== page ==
Some even say Golding sounded a bit like a fiscally responsible Michael Manley. But once more Golding inexplicably ignored the elephant in the room - crime - devoting less than one out of 29 pages to it. And that one page was basically a collection of clichés we've heard many times before.

Crime is so obviously the biggest issue on Jamaicans' minds that when Don Anderson takes polls nowadays, he asks "Other than crime, what is the greatest problem facing the country?" This is hardly surprising, considering that our world-leading murder rate shows no signs of declining.

When the then opposition JLP rolled out its much ballyhooed MacMillan plan, it castigated the governing PNP for being gutless on crime. It was not a lack of resources that was the problem, the Labourites loudly proclaimed, but a lack of political will.

They listed 33 measures that would cost no money and promised to push them through parliament as soon as they got into power. So why are the media not holding the JLP to its word? Are the promised measures being put in place? And if not, why not?

Still a mystery

The argument that our politicians can't do anything about crime is sheer nonsense.

Look at Colombia. Since Alvaro Uribe came to power on a get-tough platform six years ago, murder and kidnappings have plummeted.

If they can do it, why can't we? Tough on crime, tough on the causes of crime - that should be the national mantra.

Yet, Golding is hardly alone in his see-and-hear-and-say-no-evil approach. Why none of our politicians will address crime with the seriousness it deserves is one of this country's innumerable mysteries.

Commanding respect

One striking aspect of the budget debate was the unchallenged respect the prime minister commands from his peers. There was much jeering during the other presentations.

But during Golding's speech, as a friend put it, "Not a dog bark!"

A telling moment came during the finance minister's summing up speech, when Audley Shaw, Omar Davies, Mike Henry, and Peter Phillips all got into heated argument and Speaker Delroy Chuck seemed almost to have lost control of the House.

Then Golding got up, made an apposite point about Standing Order procedures, and everyone calmed down. It was like a father quieting a quarrelsome group of children.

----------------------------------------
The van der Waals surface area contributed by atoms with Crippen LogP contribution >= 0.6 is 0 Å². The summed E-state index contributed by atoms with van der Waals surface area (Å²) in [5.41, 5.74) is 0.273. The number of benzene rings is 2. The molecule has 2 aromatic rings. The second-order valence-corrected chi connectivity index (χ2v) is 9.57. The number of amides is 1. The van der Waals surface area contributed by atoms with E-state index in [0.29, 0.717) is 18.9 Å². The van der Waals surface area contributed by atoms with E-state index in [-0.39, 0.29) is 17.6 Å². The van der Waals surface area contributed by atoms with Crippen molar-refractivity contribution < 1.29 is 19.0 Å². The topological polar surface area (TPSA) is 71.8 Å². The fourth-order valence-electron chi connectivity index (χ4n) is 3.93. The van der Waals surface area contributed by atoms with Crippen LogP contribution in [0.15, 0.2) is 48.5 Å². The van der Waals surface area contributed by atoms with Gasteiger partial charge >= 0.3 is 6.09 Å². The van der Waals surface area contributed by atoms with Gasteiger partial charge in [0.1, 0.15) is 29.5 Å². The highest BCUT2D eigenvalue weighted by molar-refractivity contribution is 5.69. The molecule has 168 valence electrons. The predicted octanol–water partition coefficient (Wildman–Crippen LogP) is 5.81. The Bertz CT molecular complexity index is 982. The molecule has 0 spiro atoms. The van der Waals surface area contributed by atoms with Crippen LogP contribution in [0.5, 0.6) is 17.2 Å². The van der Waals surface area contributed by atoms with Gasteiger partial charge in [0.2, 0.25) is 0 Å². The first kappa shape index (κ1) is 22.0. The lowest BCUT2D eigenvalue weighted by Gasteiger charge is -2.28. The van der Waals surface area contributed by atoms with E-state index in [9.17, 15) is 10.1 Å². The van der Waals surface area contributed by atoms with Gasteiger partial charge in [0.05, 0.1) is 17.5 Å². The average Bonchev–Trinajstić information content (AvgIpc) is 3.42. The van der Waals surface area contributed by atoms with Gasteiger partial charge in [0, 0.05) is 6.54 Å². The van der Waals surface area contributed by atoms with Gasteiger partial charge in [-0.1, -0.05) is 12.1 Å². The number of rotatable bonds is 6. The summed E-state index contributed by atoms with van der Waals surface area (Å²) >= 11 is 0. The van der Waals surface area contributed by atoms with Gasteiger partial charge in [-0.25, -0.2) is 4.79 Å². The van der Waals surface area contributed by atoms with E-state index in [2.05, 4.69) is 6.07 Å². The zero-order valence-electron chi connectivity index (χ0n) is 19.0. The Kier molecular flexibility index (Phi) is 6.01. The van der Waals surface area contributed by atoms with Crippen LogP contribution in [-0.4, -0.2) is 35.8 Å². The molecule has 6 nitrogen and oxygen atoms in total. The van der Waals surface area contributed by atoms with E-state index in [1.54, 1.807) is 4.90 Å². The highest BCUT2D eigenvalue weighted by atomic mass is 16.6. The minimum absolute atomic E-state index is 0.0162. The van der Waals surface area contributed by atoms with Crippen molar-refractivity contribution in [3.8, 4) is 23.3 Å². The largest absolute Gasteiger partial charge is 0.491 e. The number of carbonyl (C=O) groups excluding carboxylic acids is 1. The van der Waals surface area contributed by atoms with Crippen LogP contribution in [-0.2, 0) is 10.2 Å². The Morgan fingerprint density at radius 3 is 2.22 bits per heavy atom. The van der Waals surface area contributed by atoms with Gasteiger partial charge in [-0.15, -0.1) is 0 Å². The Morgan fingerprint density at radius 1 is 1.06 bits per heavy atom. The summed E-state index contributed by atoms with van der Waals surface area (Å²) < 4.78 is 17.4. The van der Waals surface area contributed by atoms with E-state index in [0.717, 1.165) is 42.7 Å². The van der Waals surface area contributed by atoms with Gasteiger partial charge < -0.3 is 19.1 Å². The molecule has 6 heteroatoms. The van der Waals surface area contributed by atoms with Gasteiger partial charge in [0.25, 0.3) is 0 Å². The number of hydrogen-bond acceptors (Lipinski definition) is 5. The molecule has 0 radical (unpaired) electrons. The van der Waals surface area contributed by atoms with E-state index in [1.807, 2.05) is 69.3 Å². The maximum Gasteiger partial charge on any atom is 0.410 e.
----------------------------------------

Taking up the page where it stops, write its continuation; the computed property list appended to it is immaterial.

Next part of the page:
Golding increasingly comes across as if he's been preparing for this job all his life.

Indeed, when you compare his decisive clarity to other English-speaking leaders like America's inarticulate George Bush, Canada's bland Stephen Harper, and even Britain's dithering Gordon Brown, well, it seems to me Jamaica has a world-class prime minister.

Now, history is not kind to man on horseback leadership, for democracy and personality cults go ill together. So it's a touch worrying to see many people investing all their hopes about the country's immediate future in Golding, the individual.

And if he truly believes what he's often said publicly about the dangers of egoism, he's probably aware of the potential problem himself.

But it can be difficult not to get carried away with yourself when you're riding high on a wave of public acclaim. Was there a hint of patting himself on the back in Golding's "I sound good eeh?" remark during his budget speech?

Perhaps, fortunately, for the nation he has a wife of many years. As Mark Twain once said "A man may be unaware of his faults, but not if he is married."

Not another let-down

Golding clearly has the potential to be one of Jamaica's greatest prime ministers. The downside is that if he disappoints, voters here will become even more cynical.

A friend remarked to me recently that Golding just seemed too good to be true, and this scared him.

Because he was afraid of building his hopes up high, only to see them dashed to Earth again, as they have so often been by politicians.

For the sake of the country, let's all hope Golding does not turn out to be just another sweet-mouth-talk let-down.